Pets that handle bones best are the ones that grew up knowing what to do with them. Kittens and puppies, offered meaty bones, instinctively learn to grasp them in their teeth while pushing away with their paws to tear off the meat. Offered young, challenging food items like gristly meat and poultry necks actual alter the dimensions of the pet's jaws as it matures. (ref) The older your pet is when it is introduced to bones, the more variable its behavior can be and the more initial supervision that is required. Old pets, with advanced gum disease, are more likely to gulp down whatever you feed them – poor things. Sometimes, offering items still frozen slows these pets down.
Cats of the present and past have different innate (natural) feeding habits than dogs. Research indicates that all of the cat family, wild and domestic, with the exception of lions, chew their prey less than wild and domestic canines. (ref) They are also more apt than canines to disregard bones that can not be easily swallowed. (ref)
When cats are fed primarily soft diets, their mouth can respond in different ways than dogs. Tartar accumulation in those cats is generally less than in dogs, so their breath is rarely as fierce. Their gums recede with the same telltale red ring surrounding the tooth socket but , unlike dogs, cavities can actually form in their teeth. In some cats I have examined , the teeth appear to dissolve – much like a sugar cube in a hot cup of tea. Cats with a pampered indoor life are at considerably more at risk for this problem. Read more about this problem here and here.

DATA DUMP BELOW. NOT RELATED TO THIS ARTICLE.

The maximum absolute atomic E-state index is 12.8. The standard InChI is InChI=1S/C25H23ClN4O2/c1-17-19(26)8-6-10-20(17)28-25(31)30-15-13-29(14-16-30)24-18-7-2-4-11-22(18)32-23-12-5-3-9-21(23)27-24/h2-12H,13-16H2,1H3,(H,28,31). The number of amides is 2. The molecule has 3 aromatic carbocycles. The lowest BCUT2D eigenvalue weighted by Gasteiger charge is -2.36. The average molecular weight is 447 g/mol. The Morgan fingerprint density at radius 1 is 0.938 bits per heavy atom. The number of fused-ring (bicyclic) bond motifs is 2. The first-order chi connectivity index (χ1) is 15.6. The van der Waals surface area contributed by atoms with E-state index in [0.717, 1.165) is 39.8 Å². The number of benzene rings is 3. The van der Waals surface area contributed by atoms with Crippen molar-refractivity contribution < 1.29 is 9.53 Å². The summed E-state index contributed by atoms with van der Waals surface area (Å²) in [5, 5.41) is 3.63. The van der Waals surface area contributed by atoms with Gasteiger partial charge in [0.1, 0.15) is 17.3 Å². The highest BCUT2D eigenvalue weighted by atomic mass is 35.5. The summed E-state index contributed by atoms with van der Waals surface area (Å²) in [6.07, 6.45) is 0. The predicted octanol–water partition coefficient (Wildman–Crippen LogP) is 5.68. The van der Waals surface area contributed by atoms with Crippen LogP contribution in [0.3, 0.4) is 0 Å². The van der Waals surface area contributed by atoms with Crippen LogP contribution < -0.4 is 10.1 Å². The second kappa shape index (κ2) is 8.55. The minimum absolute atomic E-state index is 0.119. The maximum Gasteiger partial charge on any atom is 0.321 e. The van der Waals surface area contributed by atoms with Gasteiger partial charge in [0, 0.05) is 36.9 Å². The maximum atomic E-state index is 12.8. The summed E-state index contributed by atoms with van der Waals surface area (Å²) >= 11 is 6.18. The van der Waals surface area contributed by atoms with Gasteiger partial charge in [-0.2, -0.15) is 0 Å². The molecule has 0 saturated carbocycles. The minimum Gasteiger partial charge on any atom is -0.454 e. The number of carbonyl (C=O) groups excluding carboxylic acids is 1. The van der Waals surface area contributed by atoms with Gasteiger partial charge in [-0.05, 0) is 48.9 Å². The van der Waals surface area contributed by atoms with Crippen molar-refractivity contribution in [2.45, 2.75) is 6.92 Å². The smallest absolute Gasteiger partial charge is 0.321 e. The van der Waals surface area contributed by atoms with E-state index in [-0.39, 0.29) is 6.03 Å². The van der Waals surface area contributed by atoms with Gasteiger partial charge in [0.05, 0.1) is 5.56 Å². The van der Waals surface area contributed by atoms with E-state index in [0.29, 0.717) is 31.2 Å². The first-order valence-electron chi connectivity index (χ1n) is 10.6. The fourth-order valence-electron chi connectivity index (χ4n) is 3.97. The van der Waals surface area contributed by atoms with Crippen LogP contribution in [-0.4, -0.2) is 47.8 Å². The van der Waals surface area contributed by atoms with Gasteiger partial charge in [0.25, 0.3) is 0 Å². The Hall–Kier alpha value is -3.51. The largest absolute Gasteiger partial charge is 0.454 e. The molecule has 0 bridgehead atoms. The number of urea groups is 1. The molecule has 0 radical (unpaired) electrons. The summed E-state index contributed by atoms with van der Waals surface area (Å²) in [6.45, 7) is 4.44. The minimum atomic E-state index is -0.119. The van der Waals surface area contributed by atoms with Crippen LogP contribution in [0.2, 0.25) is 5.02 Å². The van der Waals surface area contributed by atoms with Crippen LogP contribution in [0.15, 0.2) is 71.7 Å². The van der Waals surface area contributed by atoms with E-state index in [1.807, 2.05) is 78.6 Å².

Many vets, myself included, are quite suspicious that commercial pet foods are responsible for the increased number of cases that veterinarians now see. You can read a well thought out, well written article by one of them here.
Have patience with your cat. Do not be tempted to chop chicken necks or similar items into small pieces as that defeats their purpose. Try chicken feet as well. You can also purchase Cornish game hens, and feed all but the leg and wing bones.
Yes, all other things being equal, the more the shape of your dog or cat’s mouth differs from its “wild” shape, the more likely tartar is to accumulate. The shape of a dog’s head is divided into three types, the original mesaticephalic shape, the lengthen dolichocephalic shape, and the shortened brachycephalic shape. The more a pet’s facial structure deviates from mesaticephalic, the less efficient the biting force of its facial muscles (ref) and the more likely it is that food residue will lodge in the mouth.
Toy dog breeds seem particularly prone to gum disease. (ref) In the case of these smaller breeds with relatively normal facial structure (like Maltese) it is unclear if the pets are more prone to gum disease or just more likely to be spoiled and doted over by their owners.
Purebred cats, particularly those with Siamese heritage, seem to have more dental problems that common cats. Those are the breeds with abnormally wedge-shaped heads.
There are two important ones, fractured teeth and intestinal damage or obstruction. Both can be avoided by choosing bones wisely and only offering those that fit your pets size and temperament.